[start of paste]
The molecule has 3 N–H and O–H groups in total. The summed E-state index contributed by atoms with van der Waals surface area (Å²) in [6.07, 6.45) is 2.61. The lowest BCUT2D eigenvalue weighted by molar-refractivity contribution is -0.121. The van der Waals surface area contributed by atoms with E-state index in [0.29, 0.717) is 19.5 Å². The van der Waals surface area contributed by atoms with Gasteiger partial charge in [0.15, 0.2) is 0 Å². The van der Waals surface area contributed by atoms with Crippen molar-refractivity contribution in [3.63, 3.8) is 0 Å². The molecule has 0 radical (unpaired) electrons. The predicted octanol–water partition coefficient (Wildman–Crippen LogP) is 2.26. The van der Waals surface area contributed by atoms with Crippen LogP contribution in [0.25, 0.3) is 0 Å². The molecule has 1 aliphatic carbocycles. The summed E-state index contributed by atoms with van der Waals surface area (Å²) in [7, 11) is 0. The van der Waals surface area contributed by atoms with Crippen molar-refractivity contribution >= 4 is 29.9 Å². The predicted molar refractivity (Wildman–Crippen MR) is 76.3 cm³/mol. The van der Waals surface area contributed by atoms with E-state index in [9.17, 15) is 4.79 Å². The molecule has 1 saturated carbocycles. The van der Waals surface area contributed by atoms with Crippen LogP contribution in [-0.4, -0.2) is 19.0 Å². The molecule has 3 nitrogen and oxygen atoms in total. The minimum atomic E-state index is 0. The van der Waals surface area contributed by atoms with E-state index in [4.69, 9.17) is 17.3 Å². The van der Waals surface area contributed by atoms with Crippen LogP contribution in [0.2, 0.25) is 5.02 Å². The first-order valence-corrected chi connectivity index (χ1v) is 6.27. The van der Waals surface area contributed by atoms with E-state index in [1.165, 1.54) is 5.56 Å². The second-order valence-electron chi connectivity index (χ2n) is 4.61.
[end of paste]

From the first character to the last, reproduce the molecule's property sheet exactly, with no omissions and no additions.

The molecule has 3 N–H and O–H groups in total. The summed E-state index contributed by atoms with van der Waals surface area (Å²) in [6.07, 6.45) is 2.61. The lowest BCUT2D eigenvalue weighted by molar-refractivity contribution is -0.121. The van der Waals surface area contributed by atoms with E-state index in [0.29, 0.717) is 19.5 Å². The van der Waals surface area contributed by atoms with Gasteiger partial charge in [0.15, 0.2) is 0 Å². The van der Waals surface area contributed by atoms with Crippen molar-refractivity contribution in [3.63, 3.8) is 0 Å². The molecule has 0 radical (unpaired) electrons. The predicted octanol–water partition coefficient (Wildman–Crippen LogP) is 2.26. The van der Waals surface area contributed by atoms with Crippen LogP contribution in [0.25, 0.3) is 0 Å². The molecule has 1 aliphatic carbocycles. The summed E-state index contributed by atoms with van der Waals surface area (Å²) in [7, 11) is 0. The van der Waals surface area contributed by atoms with Crippen molar-refractivity contribution >= 4 is 29.9 Å². The predicted molar refractivity (Wildman–Crippen MR) is 76.3 cm³/mol. The van der Waals surface area contributed by atoms with E-state index in [9.17, 15) is 4.79 Å². The molecule has 1 saturated carbocycles. The van der Waals surface area contributed by atoms with Crippen LogP contribution in [-0.4, -0.2) is 19.0 Å². The molecule has 3 nitrogen and oxygen atoms in total. The minimum atomic E-state index is 0. The van der Waals surface area contributed by atoms with E-state index in [4.69, 9.17) is 17.3 Å². The van der Waals surface area contributed by atoms with Crippen LogP contribution in [0.2, 0.25) is 5.02 Å². The first-order valence-corrected chi connectivity index (χ1v) is 6.27. The van der Waals surface area contributed by atoms with E-state index in [1.165, 1.54) is 5.56 Å². The second-order valence-electron chi connectivity index (χ2n) is 4.61.